Contenders for this year's race include Alex Zülle (Team Coast), Ivan Basso (Fassa Bortolo), Laurent Jalabert (CSC), Alexandre Botcharov (Ag2r), Alexandre Vinokourov (Telekom), Cadel Evans (Mapei), Peter Van Petegem (Lotto), Richard Virenque (Domo), Laurent Brochard (Jean Delatour), and for the sprints, Alessandro Petacchi (Fassa Bortolo), Robbie McEwen (Lotto) and Jaan Kirsipuu (Ag2r). And look out for last year's winner, Dario Frigo, who is making his return to racing with the Tacconi Sport team after serving a suspension for admitting to possession of illegal drugs.
Hamilton World Cup preview
Round 2 of the Women's World Cup will take place in Hamilton, New Zealand tomorrow (March 10). The race is 107.1 kilometres, and will again take place over 17 laps of a fast 6.3 kilometre circuit with a couple of small climbs. After her impressive performance last week in Thredbo, Saturn's Petra Rossner is on target to claim her second World Cup win in a row. She currently leads Australian Rochelle Gilmore and Mirjam Melchers in the standings, and will be difficult to beat in a bunch sprint tomorrow.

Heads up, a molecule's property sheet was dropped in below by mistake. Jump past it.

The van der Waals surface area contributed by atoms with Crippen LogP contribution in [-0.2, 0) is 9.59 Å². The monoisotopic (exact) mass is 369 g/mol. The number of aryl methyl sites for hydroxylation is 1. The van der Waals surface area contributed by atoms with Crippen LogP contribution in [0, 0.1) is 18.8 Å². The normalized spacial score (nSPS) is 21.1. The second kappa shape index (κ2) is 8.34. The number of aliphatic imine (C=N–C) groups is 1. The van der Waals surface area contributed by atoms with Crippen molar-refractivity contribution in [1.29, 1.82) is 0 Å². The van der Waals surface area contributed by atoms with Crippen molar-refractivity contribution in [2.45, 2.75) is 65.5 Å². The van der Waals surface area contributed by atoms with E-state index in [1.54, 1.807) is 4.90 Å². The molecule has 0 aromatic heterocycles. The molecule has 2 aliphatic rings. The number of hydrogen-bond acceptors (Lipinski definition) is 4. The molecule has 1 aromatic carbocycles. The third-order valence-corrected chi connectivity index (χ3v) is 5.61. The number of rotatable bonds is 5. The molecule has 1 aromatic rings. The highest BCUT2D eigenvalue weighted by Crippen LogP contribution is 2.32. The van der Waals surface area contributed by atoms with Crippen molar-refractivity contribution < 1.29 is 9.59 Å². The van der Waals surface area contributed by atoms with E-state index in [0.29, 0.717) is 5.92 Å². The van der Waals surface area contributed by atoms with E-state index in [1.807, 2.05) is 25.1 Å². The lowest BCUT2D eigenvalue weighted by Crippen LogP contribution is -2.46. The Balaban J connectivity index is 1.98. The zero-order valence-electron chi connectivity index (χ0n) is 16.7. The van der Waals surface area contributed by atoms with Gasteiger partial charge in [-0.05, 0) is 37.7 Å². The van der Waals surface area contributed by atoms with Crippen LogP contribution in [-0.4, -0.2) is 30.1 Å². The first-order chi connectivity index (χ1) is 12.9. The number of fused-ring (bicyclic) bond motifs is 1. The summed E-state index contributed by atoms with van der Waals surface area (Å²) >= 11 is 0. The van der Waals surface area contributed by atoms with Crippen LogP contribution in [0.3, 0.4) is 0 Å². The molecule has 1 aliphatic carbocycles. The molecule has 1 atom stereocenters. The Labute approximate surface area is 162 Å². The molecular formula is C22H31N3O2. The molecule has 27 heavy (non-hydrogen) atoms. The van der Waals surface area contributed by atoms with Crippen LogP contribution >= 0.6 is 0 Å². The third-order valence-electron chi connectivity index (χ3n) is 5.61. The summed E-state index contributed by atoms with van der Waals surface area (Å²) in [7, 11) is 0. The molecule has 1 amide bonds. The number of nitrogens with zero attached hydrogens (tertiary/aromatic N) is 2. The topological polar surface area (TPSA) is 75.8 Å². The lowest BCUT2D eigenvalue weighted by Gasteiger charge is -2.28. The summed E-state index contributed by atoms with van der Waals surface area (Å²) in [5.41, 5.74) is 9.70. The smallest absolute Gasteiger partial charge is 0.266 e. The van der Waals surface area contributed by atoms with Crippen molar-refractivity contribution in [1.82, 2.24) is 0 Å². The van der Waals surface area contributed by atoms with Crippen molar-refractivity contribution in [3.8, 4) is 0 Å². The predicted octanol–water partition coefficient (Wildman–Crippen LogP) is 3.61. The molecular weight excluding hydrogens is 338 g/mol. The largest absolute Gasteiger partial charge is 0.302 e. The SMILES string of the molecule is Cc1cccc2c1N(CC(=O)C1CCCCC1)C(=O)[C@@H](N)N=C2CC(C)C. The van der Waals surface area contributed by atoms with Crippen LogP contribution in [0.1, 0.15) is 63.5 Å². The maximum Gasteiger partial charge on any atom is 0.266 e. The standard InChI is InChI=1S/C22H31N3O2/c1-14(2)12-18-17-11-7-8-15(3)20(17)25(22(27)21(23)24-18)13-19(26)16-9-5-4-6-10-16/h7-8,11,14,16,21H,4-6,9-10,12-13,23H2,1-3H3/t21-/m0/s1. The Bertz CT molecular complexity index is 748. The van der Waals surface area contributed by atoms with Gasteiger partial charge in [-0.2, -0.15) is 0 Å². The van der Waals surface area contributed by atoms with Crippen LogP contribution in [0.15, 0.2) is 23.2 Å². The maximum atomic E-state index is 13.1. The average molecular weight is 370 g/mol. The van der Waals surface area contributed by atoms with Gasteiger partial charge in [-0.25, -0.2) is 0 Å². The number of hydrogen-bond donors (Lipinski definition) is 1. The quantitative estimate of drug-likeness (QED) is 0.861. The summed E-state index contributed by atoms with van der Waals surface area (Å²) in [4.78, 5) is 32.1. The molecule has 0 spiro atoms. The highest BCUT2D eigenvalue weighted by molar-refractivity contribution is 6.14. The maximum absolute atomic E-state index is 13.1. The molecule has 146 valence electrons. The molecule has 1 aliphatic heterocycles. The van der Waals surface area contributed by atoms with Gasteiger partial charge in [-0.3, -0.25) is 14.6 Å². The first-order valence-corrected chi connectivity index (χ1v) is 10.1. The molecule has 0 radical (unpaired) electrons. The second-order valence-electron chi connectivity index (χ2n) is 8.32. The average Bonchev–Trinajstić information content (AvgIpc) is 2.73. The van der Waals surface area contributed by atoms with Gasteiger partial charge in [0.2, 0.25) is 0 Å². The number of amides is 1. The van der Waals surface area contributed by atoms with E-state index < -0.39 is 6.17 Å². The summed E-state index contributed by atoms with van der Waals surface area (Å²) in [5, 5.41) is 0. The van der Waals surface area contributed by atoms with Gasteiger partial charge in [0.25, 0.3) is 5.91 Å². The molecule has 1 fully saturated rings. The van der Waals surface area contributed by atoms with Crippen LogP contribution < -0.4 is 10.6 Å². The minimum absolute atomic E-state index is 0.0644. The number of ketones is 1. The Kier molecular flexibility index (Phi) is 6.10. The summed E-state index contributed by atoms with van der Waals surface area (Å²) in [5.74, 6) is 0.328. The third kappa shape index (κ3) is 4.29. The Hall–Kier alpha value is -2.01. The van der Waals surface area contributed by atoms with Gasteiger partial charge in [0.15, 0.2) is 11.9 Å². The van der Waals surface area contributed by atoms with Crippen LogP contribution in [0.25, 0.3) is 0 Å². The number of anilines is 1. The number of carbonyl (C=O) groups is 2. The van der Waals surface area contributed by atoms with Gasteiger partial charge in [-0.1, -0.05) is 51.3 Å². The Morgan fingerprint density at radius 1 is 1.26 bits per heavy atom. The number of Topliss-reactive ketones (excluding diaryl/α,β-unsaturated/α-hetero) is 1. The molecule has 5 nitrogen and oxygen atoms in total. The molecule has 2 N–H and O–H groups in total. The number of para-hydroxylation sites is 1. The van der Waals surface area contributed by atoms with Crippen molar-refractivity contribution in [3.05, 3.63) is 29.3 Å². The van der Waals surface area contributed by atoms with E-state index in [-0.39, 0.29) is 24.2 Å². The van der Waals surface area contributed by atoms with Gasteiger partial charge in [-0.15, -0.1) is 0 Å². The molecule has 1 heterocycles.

On the other hand, a small group could escape on the circuit with the strength of riders such as Susanne Ljungskog, Priska Doppmann and Mirjam Melchers. Look out for the Kiwis, who rode quite well during the Tour de Snowy last week: Rosalind Reekie-May, Melissa Holt and Kirsty Robb will be supported by Sarah Ulmer and Susy Pryde on Sunday.
Armstrong will start in San Remo
Lance Armstrong's return to European racing in 2002 will take place on March 23 in the first round of the World Cup, Milan-San Remo. The triple Tour de France winner was due to start racing in Murcia this week, but was KO'd by a stomach bug.